How to Survive the First Five Years of Business
A new business venture is like a new marriage: it’s really exciting and fun; then it’s a lot of work and fun. Then it’s a lot of work and not so fun; and then it’s just a ton of work mired with headache after headache and you are learning way too many hard-earned lessons and wondering how you got here. But if you can survive the first two to three years, you will likely make it for the long haul and reap the rewards, which are bountiful.
Frances Kweller, entrepreneur and founder of Kweller Prep, a learning incubator specializing in advanced test preparation in New York, offers the following tips on how to survive the first five years of business:
Make a Commitment
When you start that startup its very important that you make a commitment to yourself that you are going to stay in business for at least five years. The vast majority of businesses that fail do so within the first two or three years. It’s true that the first two years in business is the hardest, especially for someone who is brand new to owning a business, has no experience managing staff or dealing with accounting or bookkeeping. However, these are the years that you will learn the most and glean the most wisdom and knowledge that will pay you back in spades later on. When you set out to build your businesses commit to five to stay alive.
Have a Long-Term Plan
One of the biggest mistakes a business owner can make is to think in the short-term. Statistically, the majority of people who succeed in business have long term goals in mind when they start a new venture. Don't open a business because you want instant gratification or because you want to make money in your first or second year because it’s likely not going to happen. In fact, you should be prepared to lose money in your first and second year. The first two years are extremely hard. However, as you enter your third and fourth year you’ve ironed out most the bumps and kinks.
Establish Good Credit
The longer you’re in business the better it is for you to establish credit. Leasing corporations usually look for a three-year history ofbusiness in order to offer a leasing plan so something as simple as leasing a printer may not even be possible if you haven’t been in business long enough. Chase can offer a business line of credit but you have to be in business for three years. It’s okay to show a history of loss so long as you show them that you’re in it for the long haul and fighting to keep the business alive.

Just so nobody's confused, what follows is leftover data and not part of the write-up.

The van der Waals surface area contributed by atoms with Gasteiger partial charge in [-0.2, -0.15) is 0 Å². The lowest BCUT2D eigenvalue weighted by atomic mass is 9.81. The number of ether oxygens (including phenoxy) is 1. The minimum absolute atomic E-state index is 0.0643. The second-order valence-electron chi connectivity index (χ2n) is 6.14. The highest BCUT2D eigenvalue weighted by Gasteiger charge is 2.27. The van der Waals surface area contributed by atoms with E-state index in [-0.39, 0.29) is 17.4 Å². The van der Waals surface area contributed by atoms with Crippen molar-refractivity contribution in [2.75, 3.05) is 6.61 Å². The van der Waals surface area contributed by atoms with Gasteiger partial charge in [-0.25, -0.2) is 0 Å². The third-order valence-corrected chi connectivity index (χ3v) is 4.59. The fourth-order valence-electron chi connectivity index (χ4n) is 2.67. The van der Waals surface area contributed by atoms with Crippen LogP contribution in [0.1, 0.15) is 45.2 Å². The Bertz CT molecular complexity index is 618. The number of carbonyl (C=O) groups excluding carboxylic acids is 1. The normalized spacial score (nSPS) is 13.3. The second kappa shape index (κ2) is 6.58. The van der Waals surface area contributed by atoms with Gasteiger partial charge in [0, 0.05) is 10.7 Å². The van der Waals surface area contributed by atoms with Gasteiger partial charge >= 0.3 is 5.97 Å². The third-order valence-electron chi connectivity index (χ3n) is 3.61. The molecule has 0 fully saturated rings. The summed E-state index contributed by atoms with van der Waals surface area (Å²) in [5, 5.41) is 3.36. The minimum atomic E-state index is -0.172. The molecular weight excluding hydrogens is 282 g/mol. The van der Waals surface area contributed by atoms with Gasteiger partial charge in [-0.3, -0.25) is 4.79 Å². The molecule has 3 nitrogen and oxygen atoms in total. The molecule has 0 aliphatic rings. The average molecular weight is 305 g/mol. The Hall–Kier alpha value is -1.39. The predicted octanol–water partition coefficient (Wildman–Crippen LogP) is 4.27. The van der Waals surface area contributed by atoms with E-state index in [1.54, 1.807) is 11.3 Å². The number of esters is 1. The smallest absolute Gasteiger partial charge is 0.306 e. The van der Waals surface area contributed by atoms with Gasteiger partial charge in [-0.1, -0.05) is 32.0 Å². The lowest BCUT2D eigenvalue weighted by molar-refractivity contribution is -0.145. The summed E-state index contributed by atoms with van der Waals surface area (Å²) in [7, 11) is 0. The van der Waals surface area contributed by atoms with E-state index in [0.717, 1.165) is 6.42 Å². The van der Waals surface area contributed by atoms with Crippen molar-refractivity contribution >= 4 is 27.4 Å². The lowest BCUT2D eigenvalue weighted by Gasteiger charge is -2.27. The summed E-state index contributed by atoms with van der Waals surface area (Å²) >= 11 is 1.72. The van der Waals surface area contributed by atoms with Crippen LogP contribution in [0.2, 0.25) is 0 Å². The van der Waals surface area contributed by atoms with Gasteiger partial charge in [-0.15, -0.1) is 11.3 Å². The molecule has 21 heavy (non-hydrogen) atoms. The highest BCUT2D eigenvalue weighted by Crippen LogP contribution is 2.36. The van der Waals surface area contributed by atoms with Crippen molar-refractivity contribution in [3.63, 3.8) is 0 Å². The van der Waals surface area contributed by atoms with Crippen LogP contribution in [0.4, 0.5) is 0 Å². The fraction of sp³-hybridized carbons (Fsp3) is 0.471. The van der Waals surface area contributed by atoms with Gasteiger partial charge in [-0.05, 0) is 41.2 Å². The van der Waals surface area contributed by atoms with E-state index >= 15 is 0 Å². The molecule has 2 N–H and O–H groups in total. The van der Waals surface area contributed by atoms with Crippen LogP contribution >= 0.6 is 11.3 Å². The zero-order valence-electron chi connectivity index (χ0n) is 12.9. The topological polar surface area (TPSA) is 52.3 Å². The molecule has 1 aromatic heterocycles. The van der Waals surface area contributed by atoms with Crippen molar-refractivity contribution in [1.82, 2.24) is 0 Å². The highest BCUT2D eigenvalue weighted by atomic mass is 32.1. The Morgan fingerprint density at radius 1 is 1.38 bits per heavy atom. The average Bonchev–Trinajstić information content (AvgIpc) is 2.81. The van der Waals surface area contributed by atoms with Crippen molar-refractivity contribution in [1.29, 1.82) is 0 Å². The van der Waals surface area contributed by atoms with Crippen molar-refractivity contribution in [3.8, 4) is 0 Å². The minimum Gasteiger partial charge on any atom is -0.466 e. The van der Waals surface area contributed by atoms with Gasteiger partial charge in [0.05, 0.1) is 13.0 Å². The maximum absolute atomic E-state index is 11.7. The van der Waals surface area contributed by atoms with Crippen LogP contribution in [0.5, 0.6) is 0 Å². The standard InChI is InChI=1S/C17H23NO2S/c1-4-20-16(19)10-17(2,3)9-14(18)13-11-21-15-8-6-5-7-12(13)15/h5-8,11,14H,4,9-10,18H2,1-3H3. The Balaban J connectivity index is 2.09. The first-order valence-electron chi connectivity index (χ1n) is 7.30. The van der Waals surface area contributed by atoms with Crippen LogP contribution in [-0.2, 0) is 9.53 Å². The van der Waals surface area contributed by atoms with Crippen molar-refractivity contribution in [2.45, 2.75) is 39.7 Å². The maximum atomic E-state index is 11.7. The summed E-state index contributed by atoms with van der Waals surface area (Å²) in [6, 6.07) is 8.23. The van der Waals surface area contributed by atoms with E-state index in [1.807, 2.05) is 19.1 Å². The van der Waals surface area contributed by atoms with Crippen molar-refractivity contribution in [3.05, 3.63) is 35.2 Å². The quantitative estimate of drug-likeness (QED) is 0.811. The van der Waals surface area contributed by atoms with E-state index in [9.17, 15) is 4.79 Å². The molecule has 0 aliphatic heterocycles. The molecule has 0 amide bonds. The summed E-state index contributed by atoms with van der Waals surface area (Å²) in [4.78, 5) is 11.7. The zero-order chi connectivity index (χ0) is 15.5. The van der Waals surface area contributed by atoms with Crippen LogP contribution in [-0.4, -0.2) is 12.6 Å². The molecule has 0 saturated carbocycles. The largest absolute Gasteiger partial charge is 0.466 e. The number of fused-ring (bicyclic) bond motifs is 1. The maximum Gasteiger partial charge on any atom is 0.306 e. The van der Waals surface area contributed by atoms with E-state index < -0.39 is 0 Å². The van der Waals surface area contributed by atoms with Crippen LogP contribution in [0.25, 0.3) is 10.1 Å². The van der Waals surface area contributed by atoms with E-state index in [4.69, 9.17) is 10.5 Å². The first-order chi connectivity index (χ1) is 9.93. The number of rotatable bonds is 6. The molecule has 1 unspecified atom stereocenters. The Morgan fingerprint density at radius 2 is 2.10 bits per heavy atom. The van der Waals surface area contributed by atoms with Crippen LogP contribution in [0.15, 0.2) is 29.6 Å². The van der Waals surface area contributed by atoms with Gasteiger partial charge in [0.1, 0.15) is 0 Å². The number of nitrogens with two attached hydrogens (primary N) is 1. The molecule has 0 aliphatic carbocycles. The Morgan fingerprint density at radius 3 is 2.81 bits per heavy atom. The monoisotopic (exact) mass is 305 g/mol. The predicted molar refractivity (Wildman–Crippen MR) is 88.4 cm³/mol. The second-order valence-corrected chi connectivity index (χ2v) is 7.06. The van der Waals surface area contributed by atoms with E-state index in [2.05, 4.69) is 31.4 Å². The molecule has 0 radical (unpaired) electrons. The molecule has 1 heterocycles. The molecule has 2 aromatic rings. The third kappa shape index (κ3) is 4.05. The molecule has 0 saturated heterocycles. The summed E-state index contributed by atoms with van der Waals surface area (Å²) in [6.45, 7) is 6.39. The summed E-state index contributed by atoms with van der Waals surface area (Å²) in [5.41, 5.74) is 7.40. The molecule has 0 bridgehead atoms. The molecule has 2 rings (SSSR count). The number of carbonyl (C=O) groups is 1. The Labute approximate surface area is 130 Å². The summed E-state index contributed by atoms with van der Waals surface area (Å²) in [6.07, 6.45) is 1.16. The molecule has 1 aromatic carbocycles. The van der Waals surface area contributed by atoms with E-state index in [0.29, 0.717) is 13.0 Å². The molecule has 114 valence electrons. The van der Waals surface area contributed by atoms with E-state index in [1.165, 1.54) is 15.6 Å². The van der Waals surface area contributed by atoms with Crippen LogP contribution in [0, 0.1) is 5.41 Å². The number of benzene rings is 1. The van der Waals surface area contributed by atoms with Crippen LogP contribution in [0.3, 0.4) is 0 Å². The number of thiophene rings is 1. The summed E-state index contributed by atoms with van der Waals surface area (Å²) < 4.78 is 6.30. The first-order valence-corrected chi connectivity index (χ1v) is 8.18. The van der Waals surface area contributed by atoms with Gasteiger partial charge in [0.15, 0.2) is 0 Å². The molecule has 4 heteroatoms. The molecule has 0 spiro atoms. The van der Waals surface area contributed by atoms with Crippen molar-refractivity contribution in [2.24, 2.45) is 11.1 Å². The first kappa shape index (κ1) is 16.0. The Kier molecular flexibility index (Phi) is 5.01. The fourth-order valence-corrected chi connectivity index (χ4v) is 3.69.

Plan for Success, Not Failure
Many entrepreneurs set out with failure in mind and not success, which doesn’t even make sense, now does it? When you set your new business goals, set your mind for absolute success and that is where you will end up. There are lots of great ideas that succeed because business owners believe they will, and if a business fails, it doesn't always mean that the idea wasn't a good one. It could just mean that it wasn't baked properly in the first place, or it wasn’t the right time for that particular idea.
Don’t be Afraid to Succeed
Believe it or not, there is such a thing as fear of success, the absolute opposite problem of setting out to fail. Many of us have this fear way down deep and we sabotage our own success subconsciously with a deep seeded fear of success. What will I do if I actually achieve this goal and so much is expected of me? It’s a very real fear. Be honest with yourself if you fall in to this camp and keep your fears in check to make this new businesses venture a success from the start.
Go with the Flow
Understanding when you need to make a change is very important in any business. For example, if you’re business might be more robust online, make it an online business. If your business is better in a certain location, change it. Cater to your audience’s needs and be willing to take honest criticism and accept change. Also, be open to new technology and trying new things like social media. Its’ always scary in the beginning but if you stick it out your business will grow and you will benefit in the long run.
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